(This event is at University of North Carolina at Chapel Hill. For more information, please visit here.)
Oct & 26, Nov. 9. 1:30-3:30 pm. Fee: $20
INSTRUCTOR: Rita Balaban
Note: This series is in conjunction with REFUGEE, a free multimedia art exhibit on display at the Friday Center from September 25-November 3, 2017. Learn more about the exhibit and to plan your visit.
What is it like to be an Arab-American in post 9-11 America? Often talked about, but rarely heard, in his book, How Does it Feel to be a Problem?,Moustafa Bayoumi brings us the stories of seven young Arab-Americans as they navigate the perils of everyday life – college, careers, and finding purpose – under a persistent cloud of suspicion. Join us as we discuss their stories and the treatment of Arab-Americans since 2001. Bayoumi’s book was chosen as the 2017 Carolina Summer Reading book for incoming first-year and transfer students and promises to lead to thought-provoking discussion as it increases our awareness of our fellow neighbor’s struggle to just “be.” Participants will receive copies of the publication at the first session, with the remaining sessions focused on discussions of the book, led by Dr. Rita Balaban, Chair of Carolina’s Summer Reading Project.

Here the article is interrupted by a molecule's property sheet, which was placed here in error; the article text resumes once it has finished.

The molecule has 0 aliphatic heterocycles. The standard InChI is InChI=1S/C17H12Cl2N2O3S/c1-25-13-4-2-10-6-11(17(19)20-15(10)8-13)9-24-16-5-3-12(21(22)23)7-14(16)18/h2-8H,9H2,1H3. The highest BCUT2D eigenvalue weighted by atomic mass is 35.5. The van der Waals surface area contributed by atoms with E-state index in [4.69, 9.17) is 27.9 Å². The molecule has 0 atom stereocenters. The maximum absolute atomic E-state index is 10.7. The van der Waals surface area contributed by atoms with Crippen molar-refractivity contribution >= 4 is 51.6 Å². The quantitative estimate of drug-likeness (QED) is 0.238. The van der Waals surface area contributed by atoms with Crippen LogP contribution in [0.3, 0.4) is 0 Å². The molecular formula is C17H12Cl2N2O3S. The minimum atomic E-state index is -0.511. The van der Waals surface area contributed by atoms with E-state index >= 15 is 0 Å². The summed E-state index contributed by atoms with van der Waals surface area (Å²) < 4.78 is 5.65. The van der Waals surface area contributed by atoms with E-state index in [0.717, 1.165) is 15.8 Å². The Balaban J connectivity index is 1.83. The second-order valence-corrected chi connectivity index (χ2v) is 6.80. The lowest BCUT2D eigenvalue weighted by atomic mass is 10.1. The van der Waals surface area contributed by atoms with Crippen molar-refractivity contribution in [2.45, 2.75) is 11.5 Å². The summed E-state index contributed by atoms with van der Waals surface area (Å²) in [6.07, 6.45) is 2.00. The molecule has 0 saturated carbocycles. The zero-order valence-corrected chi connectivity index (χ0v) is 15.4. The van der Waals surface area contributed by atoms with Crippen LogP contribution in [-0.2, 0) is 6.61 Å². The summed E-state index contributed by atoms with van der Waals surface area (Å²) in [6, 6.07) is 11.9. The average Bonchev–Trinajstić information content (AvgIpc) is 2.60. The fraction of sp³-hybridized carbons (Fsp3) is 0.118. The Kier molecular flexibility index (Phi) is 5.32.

Rita Balaban, PhD, is a senior lecturer in the Department of Economics at the University of North Carolina at Chapel Hill. Prior to joining UNC, she taught at the College of Charleston and Samford University. She received her PhD in Economics from the University of Pittsburgh. Dr. Balaban has directed over 20 undergraduate research projects in various areas of economics that include the music and radio industries, international trade, and the economics of sports. She also enjoys doing volunteer work with students in the community. Dr. Balaban served as chair of Carolina’s 2017 Summer Reading Project.